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It’s important to understand that alcohol can affect an unborn child’s development.
When you drink alcohol while pregnant, regardless of the amount, it crosses the placental barrier and circulates through your baby’s system.
However, alcohol stays in your baby’s system longer than it stays in your system. This is because you have a fully formed liver, which can metabolise alcohol. Your baby’s liver is still forming, so it can’t process alcohol properly.
The level of harm that alcohol does to your baby is dependent on the amount and frequency of alcohol consumption. Your age, your overall health and your environment will also influence how alcohol affects your little one.
FASD is a type of permanent, irreversible brain damage. It is also the broad term for a number of alcohol-related disorders in babies, including:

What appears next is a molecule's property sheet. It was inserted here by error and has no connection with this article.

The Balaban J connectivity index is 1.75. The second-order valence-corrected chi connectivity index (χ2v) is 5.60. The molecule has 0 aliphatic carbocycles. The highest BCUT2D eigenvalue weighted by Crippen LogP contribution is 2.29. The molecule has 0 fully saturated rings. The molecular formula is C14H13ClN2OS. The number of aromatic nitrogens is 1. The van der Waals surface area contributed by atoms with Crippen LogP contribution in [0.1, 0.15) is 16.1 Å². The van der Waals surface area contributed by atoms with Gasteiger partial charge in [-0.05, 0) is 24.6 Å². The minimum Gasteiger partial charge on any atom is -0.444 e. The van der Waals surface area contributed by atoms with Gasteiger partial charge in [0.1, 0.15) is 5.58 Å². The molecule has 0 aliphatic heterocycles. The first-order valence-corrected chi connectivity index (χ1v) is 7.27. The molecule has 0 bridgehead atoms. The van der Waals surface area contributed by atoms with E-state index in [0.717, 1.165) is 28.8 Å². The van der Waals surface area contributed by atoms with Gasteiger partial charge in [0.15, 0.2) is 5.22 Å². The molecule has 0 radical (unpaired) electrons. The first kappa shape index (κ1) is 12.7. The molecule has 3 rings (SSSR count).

The most severe consequence of drinking alcohol while pregnant is FAS.
FASD disorders can affect your baby physically, developmentally and behaviourally. FAS, is the most extreme case of FASD. It is characterised by babies with deformed facial features, including:
All FASD disorders affect the behaviour and mental development of babies and cause issues like:
Unfortunately, there is no cure or specific treatment for babies born with FASD. The physical, mental and behavioural deficiencies typically stay with them for a lifetime.
However, when diagnosed early there are ways that professionals, family and friends can help reduce the severity of some symptoms.
Early intervention is the best chance for young children with FASD to improve their life experience.
Helpful services for a child affected with FASD might involve:
Helpful services for you and your partner might involve:
For more information on FASD, you can visit fasdhub.org.au.